Individual Portfolio grantees were selected based on the attributes of their grant research. The Portfolio applications included 22 grants, 8 of which were the CERTs applications which were excluded. Two grants awarded to CERTs investigators who had already been selected were excluded. Since the evaluation period was for 2002-2005, 4 grants not completed at the time of the evaluation were excluded. One grant was initiated and completed within the evaluation period and was selected; however the remaining grant time periods overlapped on either end of the evaluation time period (2002-2005) but were completed by the time of the interviews (Fall 2006). One investigator held 2 grants and was selected. The remaining respondents were selected based on whether their research focused on a topic relevant to the PART goals. Using this approach, we selected 4 grantees representing 5 Portfolio grants.

We identified Partners based on their connection to a CERT project that was selected as a case study. Policymakers were selected based on the organization they represented and its relevance as an end user of the CERTs research. Two policy makers were also members of the CERT Steering Committee. Outside respondents not affiliated with the CERTs program were selected from a list of referrals from evaluation team member contacts.

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2.3. Document Review

We collected and used relevant and available program and supporting documents: Investigator Annual Progress Reports to AHRQ; other administrative program documents and databases, and relevant documents external to the program. One important use of the document review was to provide background information on the research to facilitate the discussion process.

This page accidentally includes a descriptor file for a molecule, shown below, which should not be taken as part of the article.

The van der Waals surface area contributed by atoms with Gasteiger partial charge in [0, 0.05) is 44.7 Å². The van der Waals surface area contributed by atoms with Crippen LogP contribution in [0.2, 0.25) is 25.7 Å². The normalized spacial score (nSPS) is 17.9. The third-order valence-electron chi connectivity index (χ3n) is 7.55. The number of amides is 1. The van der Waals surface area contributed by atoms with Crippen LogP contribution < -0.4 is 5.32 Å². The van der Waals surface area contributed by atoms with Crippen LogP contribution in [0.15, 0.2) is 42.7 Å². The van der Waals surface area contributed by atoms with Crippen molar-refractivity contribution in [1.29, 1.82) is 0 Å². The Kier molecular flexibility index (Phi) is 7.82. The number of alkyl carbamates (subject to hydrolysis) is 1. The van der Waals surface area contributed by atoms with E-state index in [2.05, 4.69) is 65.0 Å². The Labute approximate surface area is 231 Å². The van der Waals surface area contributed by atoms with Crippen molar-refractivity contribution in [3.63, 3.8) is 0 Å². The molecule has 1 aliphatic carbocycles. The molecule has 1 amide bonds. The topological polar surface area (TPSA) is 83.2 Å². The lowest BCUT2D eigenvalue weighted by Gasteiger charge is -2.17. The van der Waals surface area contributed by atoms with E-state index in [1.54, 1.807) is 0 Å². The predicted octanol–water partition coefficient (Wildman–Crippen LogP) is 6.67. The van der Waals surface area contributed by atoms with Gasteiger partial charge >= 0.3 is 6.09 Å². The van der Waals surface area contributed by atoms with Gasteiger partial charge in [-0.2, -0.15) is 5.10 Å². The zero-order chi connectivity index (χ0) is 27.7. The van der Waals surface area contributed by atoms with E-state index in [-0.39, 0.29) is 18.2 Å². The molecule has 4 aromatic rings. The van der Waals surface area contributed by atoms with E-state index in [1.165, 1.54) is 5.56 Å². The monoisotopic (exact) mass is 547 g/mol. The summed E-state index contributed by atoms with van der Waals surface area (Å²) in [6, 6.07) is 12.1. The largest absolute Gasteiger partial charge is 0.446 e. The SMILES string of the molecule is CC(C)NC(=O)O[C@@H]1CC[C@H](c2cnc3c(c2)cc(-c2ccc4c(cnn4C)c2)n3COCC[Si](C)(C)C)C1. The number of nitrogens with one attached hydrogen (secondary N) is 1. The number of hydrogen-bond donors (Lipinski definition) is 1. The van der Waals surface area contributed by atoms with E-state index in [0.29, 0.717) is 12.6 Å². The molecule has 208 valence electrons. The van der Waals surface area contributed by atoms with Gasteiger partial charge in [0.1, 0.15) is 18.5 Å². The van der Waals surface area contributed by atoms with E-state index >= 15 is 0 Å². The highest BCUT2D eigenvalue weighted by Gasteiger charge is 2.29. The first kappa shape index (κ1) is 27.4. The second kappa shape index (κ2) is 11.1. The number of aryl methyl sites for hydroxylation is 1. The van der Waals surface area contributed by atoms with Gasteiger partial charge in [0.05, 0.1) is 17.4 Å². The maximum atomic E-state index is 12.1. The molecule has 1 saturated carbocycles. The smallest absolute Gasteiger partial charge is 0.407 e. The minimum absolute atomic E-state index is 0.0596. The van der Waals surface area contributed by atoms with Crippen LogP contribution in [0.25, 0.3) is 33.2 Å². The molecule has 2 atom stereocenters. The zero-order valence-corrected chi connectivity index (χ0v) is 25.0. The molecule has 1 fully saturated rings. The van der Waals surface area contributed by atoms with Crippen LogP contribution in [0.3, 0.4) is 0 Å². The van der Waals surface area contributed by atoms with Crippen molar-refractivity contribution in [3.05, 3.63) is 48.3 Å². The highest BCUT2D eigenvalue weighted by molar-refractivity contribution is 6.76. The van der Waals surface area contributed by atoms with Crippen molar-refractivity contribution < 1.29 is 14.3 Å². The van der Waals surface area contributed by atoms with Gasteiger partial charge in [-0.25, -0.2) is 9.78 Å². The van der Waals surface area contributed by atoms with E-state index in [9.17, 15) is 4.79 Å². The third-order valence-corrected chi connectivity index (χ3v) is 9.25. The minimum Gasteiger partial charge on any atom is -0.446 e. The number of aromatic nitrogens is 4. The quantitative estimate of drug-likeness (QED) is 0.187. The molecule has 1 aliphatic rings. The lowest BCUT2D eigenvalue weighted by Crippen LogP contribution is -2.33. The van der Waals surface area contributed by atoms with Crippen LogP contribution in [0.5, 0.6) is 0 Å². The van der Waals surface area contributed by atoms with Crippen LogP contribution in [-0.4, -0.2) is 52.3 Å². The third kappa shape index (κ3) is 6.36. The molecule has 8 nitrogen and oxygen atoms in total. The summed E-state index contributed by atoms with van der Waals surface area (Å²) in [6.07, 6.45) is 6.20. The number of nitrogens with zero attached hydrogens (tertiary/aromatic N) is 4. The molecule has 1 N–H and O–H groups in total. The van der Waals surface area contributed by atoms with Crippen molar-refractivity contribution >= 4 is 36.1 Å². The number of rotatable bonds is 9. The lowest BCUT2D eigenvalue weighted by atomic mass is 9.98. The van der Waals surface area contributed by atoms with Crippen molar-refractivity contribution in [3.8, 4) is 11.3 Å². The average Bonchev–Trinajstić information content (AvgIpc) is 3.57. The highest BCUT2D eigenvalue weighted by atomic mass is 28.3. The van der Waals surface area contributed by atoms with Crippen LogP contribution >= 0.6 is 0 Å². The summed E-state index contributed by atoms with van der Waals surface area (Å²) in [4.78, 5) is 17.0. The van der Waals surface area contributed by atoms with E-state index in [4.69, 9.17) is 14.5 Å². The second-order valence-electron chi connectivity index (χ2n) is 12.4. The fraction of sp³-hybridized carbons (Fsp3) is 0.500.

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2.4. Impact Case Studies

2.4.1. Purpose and Objectives

We developed case studies to assess the impact of several key CERTs projects. A primary objective of the case studies was to assess the impact of Portfolio research on state and federal health care policy making by identifying and describing where Portfolio research findings had a substantive impact on policy. The evaluation study questions addressed at least in part by the impact case studies were:

  1. What have been the program impacts?
  2. Have outputs/outcomes had impacts on clinical practice, policies?
  3. Do program outcomes/impacts reflect program goals and AHRQ/DHHS priorities?

A secondary objective of the case studies was to identify, if possible, the mechanisms that led CERTs' projects to have the impact that they did. Four impact case studies were chosen using criteria described below.

2.4.2. Case Study Selection